Is there a better collectible for Father's Day than a shaving mug? The vintage mugs are back in style, too, with new ones available as shaving has returned to the traditional method that required soap, brushes and fine razors.
A shaving mug held a bar of soap firmly in place, allowing a barber to work up a good lather with a shaving brush, then brush it on his customer and shave him clean. In days of old, these useful mugs were often kept at the barbershop and lined up on a shelf, allowing customers to see just how business was going by the number of cups on display.
Most of these were personalized for each customer and trimmed in gold by local artists. The mugs themselves were usually imported from Germany, France and Austria, according to Schroeder's Antiques Price Guide information.
Probably the most sought of these are the occupational mugs that were decorated to show the job of the owner, such as sailor, butcher, hotel clerk, dentist or brewery worker. These occupational mugs are fun to collect and display and recall the days of the Victorian age when a barber was often a man's best friend.
Shaving mugs were popular from about 1860 until the early 1900s. Artists who decorated these personalized mugs would paint them to fit the owner, using their occupation, fraternal organization or favorite sport as other themes.
By the advent of the World War I, the shaving mug was on its way to the junk drawer as Gillette introduced the first safety razor and barbers were no longer expected to give a shave with each haircut.
The value of these occupational shaving mugs range quite high and can go for thousands of dollars if they are rare and in excellent condition.
The condition of the painting is essential to value and any wording that is worn off or trim that is missing makes the value drop. The picture on the mugs is what is really charming about these manly collectibles since these images give a glimpse into the work world of yesteryear.
Mustache cups are a different item altogether. These clever cups were popular during the age of handlebar mustaches, 1850 to 1900. Made in china or silver, these cups were used at the table and fitted with a ledge inside the rim. The ledge protected the hair of the mustache from getting wet. It also kept wax, used for grooming a large mustache, from melting.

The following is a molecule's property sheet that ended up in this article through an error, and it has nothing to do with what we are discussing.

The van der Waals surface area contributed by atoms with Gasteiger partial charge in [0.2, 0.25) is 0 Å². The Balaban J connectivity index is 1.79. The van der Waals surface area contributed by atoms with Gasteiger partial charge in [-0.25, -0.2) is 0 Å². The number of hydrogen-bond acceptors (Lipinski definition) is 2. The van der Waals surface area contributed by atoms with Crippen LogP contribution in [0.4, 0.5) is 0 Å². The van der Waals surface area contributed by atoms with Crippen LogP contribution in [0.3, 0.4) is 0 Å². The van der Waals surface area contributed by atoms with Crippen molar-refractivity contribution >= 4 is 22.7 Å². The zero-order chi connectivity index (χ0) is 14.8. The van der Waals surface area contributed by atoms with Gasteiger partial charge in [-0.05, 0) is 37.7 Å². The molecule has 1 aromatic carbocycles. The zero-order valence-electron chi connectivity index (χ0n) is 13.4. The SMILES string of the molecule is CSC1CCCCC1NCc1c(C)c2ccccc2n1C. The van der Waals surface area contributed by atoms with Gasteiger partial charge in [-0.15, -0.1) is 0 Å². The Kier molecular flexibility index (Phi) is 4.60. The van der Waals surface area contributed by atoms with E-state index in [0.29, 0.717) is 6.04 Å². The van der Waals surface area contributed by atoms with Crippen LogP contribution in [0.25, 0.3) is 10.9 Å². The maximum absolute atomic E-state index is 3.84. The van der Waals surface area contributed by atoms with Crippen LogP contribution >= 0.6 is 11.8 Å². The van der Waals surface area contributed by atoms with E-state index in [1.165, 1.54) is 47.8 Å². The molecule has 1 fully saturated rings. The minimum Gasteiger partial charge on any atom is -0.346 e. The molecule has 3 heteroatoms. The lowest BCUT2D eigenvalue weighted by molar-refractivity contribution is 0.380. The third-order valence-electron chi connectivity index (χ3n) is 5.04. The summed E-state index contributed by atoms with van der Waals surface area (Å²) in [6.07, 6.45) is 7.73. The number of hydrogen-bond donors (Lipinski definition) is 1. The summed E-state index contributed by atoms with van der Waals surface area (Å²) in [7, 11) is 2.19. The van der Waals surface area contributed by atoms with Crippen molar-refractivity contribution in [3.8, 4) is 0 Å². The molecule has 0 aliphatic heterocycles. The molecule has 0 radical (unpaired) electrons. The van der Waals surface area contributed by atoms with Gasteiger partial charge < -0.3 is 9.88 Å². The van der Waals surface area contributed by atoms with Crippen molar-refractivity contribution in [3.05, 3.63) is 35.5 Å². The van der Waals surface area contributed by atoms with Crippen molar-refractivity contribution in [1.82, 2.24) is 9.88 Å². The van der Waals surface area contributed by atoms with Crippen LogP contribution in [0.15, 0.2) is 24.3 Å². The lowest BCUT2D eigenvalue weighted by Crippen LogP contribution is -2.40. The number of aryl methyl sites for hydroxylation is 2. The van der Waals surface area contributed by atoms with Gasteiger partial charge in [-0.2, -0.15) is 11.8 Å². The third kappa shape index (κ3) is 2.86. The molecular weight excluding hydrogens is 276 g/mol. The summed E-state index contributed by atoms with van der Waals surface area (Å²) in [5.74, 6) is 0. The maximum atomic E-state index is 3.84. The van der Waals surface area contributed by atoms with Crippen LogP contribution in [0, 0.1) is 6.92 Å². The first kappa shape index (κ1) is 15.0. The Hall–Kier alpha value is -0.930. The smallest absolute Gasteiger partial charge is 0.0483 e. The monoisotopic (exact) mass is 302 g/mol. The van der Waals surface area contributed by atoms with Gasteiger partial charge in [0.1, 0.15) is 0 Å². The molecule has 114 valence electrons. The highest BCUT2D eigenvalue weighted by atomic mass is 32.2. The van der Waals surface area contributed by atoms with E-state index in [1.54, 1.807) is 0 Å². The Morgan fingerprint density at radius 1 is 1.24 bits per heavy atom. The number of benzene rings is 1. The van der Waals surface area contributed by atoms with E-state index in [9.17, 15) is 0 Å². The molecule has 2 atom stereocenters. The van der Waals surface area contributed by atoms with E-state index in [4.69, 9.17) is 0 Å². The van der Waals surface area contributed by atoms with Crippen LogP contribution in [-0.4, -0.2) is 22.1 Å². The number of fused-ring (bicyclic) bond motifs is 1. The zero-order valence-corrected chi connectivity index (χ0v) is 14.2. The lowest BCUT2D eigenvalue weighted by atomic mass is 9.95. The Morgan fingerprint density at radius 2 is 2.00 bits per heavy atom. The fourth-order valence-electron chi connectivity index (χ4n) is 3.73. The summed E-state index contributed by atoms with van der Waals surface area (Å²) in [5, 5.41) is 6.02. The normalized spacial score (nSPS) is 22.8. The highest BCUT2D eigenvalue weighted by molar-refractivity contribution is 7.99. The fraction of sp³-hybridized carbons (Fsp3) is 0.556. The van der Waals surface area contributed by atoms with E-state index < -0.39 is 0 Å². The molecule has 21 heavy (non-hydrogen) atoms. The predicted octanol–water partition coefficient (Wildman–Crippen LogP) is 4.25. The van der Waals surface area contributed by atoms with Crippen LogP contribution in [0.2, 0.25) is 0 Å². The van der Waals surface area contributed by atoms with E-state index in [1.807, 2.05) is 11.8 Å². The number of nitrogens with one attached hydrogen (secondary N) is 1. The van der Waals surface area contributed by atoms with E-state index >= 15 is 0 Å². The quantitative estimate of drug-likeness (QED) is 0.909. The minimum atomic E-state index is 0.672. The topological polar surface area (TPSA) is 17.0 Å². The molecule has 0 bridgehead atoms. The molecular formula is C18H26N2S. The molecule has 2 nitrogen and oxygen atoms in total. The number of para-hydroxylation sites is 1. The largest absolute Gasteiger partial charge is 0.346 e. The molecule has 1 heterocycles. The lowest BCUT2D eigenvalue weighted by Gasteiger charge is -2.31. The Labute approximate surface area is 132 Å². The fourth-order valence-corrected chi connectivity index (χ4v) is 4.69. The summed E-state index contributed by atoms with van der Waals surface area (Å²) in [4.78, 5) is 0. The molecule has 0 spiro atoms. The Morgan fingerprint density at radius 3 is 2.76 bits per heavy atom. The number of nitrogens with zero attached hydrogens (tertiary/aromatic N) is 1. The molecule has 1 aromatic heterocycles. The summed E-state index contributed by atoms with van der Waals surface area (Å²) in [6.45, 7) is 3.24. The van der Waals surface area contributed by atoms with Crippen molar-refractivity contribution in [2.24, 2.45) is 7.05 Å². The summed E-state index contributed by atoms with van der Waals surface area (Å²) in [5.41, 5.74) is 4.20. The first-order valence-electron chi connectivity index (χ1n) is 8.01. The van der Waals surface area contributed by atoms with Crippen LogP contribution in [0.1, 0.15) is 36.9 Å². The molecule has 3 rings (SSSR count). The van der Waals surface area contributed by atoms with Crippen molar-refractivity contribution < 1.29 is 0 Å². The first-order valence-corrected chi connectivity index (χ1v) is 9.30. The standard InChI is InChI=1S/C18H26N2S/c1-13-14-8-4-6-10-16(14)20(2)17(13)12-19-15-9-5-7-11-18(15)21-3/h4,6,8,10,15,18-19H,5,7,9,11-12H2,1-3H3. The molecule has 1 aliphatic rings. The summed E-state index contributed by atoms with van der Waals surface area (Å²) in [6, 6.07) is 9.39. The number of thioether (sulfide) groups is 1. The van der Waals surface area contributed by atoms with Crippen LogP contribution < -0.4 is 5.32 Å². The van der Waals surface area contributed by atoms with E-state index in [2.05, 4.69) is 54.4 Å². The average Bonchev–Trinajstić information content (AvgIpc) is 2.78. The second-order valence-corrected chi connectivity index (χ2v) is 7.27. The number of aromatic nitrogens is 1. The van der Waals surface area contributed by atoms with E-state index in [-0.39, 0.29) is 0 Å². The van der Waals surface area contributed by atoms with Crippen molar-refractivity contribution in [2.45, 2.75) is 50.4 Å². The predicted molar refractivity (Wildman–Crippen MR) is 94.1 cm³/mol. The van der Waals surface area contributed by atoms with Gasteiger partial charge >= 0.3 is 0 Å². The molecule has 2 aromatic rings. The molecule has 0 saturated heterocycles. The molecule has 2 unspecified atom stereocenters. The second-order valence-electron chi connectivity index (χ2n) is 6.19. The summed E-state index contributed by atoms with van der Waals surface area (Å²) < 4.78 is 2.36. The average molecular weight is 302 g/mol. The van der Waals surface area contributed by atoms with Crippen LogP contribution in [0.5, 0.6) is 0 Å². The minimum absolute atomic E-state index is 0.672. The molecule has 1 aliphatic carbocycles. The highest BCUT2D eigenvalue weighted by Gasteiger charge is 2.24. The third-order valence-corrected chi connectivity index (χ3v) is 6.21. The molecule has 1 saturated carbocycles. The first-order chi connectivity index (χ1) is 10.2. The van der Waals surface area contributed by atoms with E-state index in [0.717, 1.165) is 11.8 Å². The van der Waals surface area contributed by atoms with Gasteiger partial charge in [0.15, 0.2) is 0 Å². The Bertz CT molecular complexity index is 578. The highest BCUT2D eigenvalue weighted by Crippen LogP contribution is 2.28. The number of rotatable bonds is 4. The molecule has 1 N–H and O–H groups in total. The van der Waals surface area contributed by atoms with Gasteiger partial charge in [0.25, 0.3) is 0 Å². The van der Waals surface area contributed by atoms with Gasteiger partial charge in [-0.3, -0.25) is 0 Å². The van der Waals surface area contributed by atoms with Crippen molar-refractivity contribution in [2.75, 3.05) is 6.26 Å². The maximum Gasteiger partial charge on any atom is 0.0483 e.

An Englishman, Harvey Adams, is credited with inventing the mustache cup to keep the popular mustaches of the day from getting soggy as tea was sipped. This was in 1830 and it didn't take long before his new idea caught on and every pottery firm in Europe was turning out the clever cups.
Mustache cups were decorated with transfers or gilded floral designs, making them proper for use at the table. Some of these mugs had saucers to go along with them and many were made in England, Germany or Japan. The most sought of these fancy cups are the ones for lefties.
The value of mustache cups is not usually as high as the value placed on shaving mugs. These cups might range from $5 to $75, but I've seen quotes online of some very fine porcelain mustache cups with saucers valued at hundreds of dollars.
Mustache cups can be found that are hefty stoneware models or delicate bone china cup and saucer sets.
Manufacturers include famous companies such as Meissen, Dresden, Royal Crown Derby, Limoges and Nippon, as well as local American potteries.
The ones in the column are mostly local, though one is German. Any of them would be a delightful gift for a dad who likes unusual treasures.
For comments or suggestions on local treasures to be featured in Antique of the Week, Maureen Zambito can be reached via email at: zambitomaureen@ hotmail.com or by writing in care of this newspaper.